It is difficult to expect Iran to renew its commitments: Falk

TEHRAN, Sep. 01 (MNA) – Richard Anderson Falk, professor emeritus of international law at Princeton University, says “Both Iran and the United States have rather firm positions.”

Former United Nations High Commissioner for Human Rights says “It is difficult to expect Iran to renew its commitments, much less strengthen them, under JCPOA, unless the US agrees to roll back present sanctions on Iran in a convincing manner.”
He says “In contrast, it is difficult to imagine Trump reducing sanctions unless he can point to some sort of victory that places new restrictions on the international regulatory regime governing.”

Following is the full text of the interview:

US President Donald Trump has driven up the pressure against Iran while at the same time suggested he might be willing to talk to Iranian leaders. How serious he is in this offer? Does he really want to engage Iran diplomatically?

Trump is impulsive, acts inconsistently, and is almost impossible to interpret accurately in advance of his actions. He seems to view foreign policy choices as transactions with a gain/loss transactional connection as measured by his sense of impacts on domestic American politics.

On balance, it would seem sensible for Iranian leaders to test whether Trump is sincere about a willingness to negotiate a way out of present confrontational diplomacy, but without investing their own credibility or political composure by doing so. A show of receptivity, perhaps with a condition asserted that hostile actions be suspended with respect to Gulf tanker navigation, might be an appropriate way to see whether there exists a potential opening for restorative diplomacy aimed at crisis resolution.

As the 2020 election gesture, it is important for Trump to talk on the phone or in-person with Iranian officials. In this regard, some experts believe that he should give special concessions such as oil waivers to Iran so that they come to the negotiation table. Do you think that Trump is ready to make any kind of concessions?

As I have indicated, it is difficult to assess what Trump might be prepared to do if he believes there would be a positive payoff in his 2020 electoral prospects by talking peace directly with Iranian leaders. On the one side, is Trump’s pledge back in 2016 to avoid further American involvement in Middle East wars, and presenting himself as someone who has avoided costly and failed international adventures. On the other side is the appointment of war-mongering and Islamophobic individuals as his principal foreign policy advisors, Bolton and Pomeo. Also, Trump’s belligerent political personality always seeks to project a tough guy, bullying image in dealing with foreign governments with which there are active conflictual relations.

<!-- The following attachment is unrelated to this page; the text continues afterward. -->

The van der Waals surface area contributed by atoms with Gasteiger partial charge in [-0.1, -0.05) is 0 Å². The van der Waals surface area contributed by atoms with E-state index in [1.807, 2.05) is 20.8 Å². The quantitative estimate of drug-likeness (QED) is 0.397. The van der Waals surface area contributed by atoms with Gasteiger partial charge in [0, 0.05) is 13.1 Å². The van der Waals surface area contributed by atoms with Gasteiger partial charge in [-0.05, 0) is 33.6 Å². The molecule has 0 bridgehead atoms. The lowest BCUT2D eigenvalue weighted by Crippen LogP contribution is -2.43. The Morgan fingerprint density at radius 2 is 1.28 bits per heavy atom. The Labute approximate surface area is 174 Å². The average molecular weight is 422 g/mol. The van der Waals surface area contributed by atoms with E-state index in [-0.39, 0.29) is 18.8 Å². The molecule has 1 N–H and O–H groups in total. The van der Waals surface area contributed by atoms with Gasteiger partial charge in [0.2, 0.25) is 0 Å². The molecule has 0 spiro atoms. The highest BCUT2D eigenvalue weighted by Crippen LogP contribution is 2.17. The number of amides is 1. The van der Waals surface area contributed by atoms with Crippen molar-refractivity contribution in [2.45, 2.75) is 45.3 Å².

It seems as if Trump administration wants Iran to withdraw from JCPOA. Will be the US-Israeli interests better provided In case of Iran’s withdrawal?

It seems that the Trump objective is to reach a new agreement on Iran’s nuclear agreement that he can claim gives Israel and Saudi Arabia more assurance that Iran will not have the means to cross the nuclear threshold covertly or in a short period of time. These supposed concerns were his main argument relied upon in repudiating and withdrawing the US from the JCPOA, and reimposing and extending harsh sanctions. These concerns hide to some extent the real motivations that were to please Israel and repudiate a major achievement of the Obama presidency.

Of course, it seems unlikely that Iran would give Trump such a victory in the context of either revalidating JCPOA or reaching a new agreement. In that event, the further unraveling of JCPOA confronts Trump with a dilemma, either acknowledging the failure of his approach or escalating the tensions by further escalating tensions with Iran, and risking the outbreak of war.

We are witnessing French President Emmanuel Macron efforts to convince Trump to rejoin JCPOA. How serious should we take these efforts? Shall we think of them as a US coordinated plan?

There is no firm evidence to support the view that US diplomacy with respect to Iran would cooperate with France in overcoming the present impasse. As my prior responses suggest, Trump would have to be willing to back down if there is a renewal of the US commitment to JCPOA, or deepen the already dangerous crisis. I suspect that it is possible that the Macron role might give the parties more time to figure out whether they can find a mutually acceptable face-saving compromise. Both Iran and the United States have rather firm positions. It is difficult to expect Iran to renew its commitments, much less strengthen them, under JCPOA, unless the US agrees to roll back present sanctions on Iran in a convincing manner. In contrast, it is difficult to imagine Trump reducing sanctions unless he can point to some sort of victory that places new restrictions on the international regulatory regime governing Iran’s nuclear program as a result of the earlier agreement.

Interview by Javad Heirannia

MNA/TT

News Code 149556

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